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Mark Pearl

 

If you are familiar with scrum – then I recommend that you give the scrum guide a read. This documents the scrum framework and is maintained by Scrum’s creators, Ken Schwaber and Jeff Sutherland.

While reading through the latest revision of it (on page 6) it has a section that specifies the characteristics of the development team. One sentence that stood out was the following

“Scrum recognizes no titles for Development Team members other than Developer, regardless of the work being performed by the person; there are no exceptions to this rule;”.

It goes even further…

“Development Teams do not contain sub-teams dedicated to particular domains like testing or business analysis.”

This was the first time I had seen this and led to an interesting thought… on the current team I work on we have 4 developers, 1 scrum master, 1 product owner and 2 testers…. should I fire our “testers’ and replace them with developers.

The advantage of everyone having the same title

One advantage of everyone having the same title is the emphasis of cross functional teams – I see benefits in this including reducing the bus factor of a project. Also, if we embrace the concept that we are all developers, but that we also need to do testing – then we all need to be capable of testing an application, which would lead to a better rounded developer / individual – one who is able to critically look at a situation and try poke holes in it and stress test it yet is also capable of developing.

Also, this would reinforce the concept that the team is equally accountable. If something fails, it would not be the testers problem or the developers problem, but the teams problem… everyone equal including equally accountable.

Is it possible to have developers testing software?

So is it really possible to have developers testing software? I posed this question to a friend of mine who has been in the industry for a while and this was his response…

From experience though, you get people who have a testing mindset, and you get those that don’t. I am sure that to an extent the skills can be taught, but certain personality types are better predisposed to making good testers. A good tester *wants* it to break, on some level. I am not sure how you get a developer out of that ‘happy path’ mindset.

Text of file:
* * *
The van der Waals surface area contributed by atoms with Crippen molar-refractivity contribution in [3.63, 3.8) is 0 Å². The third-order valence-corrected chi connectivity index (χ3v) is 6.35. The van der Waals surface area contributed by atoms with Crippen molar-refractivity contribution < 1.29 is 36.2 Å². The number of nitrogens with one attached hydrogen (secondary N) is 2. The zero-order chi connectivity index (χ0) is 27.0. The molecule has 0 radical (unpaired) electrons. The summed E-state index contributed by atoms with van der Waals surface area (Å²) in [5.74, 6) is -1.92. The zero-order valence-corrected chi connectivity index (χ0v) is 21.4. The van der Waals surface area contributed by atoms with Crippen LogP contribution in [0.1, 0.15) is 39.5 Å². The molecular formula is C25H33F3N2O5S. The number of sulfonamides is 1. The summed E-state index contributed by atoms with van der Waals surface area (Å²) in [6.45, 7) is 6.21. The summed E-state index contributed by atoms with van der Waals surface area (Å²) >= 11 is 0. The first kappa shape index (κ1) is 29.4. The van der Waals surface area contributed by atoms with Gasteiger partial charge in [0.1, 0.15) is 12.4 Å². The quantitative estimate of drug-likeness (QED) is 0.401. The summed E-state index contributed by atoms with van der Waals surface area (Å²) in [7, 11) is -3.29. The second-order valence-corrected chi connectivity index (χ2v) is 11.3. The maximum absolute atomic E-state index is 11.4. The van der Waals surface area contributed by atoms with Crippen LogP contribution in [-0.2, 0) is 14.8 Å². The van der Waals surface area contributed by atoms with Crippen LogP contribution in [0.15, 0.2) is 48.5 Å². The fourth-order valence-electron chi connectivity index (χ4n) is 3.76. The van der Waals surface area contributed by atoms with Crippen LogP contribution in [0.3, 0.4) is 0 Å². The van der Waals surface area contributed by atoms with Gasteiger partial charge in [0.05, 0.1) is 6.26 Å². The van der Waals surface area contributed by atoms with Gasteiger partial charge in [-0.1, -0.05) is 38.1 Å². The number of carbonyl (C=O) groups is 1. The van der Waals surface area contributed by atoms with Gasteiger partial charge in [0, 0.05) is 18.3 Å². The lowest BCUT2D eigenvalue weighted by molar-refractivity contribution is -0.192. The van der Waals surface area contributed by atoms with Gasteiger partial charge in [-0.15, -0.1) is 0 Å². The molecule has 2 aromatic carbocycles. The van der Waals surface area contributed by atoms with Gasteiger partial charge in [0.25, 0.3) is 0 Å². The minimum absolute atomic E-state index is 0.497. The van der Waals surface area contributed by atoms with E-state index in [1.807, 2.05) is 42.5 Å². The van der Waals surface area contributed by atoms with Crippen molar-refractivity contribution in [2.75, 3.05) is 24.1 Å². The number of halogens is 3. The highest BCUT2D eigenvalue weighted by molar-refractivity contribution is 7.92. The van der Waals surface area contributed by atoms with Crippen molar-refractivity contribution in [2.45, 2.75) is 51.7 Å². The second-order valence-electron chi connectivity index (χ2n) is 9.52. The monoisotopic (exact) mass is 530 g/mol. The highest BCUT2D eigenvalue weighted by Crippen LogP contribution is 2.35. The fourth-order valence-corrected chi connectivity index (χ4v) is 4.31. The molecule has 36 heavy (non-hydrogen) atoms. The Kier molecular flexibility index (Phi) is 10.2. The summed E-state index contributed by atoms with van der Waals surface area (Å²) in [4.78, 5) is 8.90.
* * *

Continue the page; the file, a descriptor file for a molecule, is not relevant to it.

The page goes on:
I tend to agree with him, that really good testers have a certain personality trait, just like really good developers have certain personality traits. However, I think it is possible for developers to learn how to do testing… I mean, it was just a few years ago when I would write an entire system without any test code… now days I am throwing all sorts of tests at it like unit tests, and integration tests – not necessarily because my personality suits this, but because I realize the importance of these tests and have learnt different approaches from conferences and training courses that show me how to write good tests.

What happens to our testers – Do they add value? Do they need to learn how to develop?

What should we be doing with our testers now? They definitely add value to the team in their current form. Do we try and make them developers? The reality is that they do not want to be developers, and I am pretty sure if we tried they would probably quit.

Do we pretend to call them something they are not – so do we have an internal joke where we give them business cards with the title developers and snigger every time they make the claim? There is as much value in that as upgrading out machines by simply renaming them from I5 to I7’s… it doesn’t help one little bit unless the machine can perform as an I7. Likewise, changing the title of our testers to developers adds no value unless they have the capability of doing that.

So, I would like to know, what was the real motivation for giving everyone the same title in the team, what do you think, is this a good idea?

Posted on Wednesday, January 11, 2012 7:34 AM Agile , Scrum | Back to top


Comments on this post: Scrum (2012) – Should I fire my testers and replace them with developers?

# re: Scrum (2012) – Should I fire my testers and replace them with developers?
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Are you sure you're interpreting the guide correctly? I haven't read it, but the lines you quote sound ambiguous:

"Scrum recognizes no titles for Development Team members other than Developer, *regardless of the work being performed by the person*..."

You seem to interpret this as saying that everyone must participate in all work of software development equally, but the line "regardless of the work being performed by the person" sound likes Scrum acknowledges that different "Developers" may be responsible for different work.

I like your question about the benefits of giving everyone the same title, but I don't think that "same title" means "same work" under Scrum.
Left by David Sharpe on Jan 11, 2012 10:11 PM

# re: Scrum (2012) – Should I fire my testers and replace them with developers?
Requesting Gravatar...
@ David... thanks for the comment - it definately reads as quoted. I think your point about everyone participating equally is valid. It is unrealistic for this and the second quote from the guide substantiates this - we will still have specialists or people with special skillsets but have the same title...

I have seen specialist developers, but giving everyone the title of developer to me means, in the very least they should be able to develop? Which isn't the case with our testers right now... they very definately cannot develop and have no intention of ever reaching that stage...

I am interested to find out why they ended up on the "Developer" title... would it not have been better to have decided on a title like "Team Member" or something with less specific connotations?

Left by Mark Pearl on Jan 12, 2012 6:01 AM

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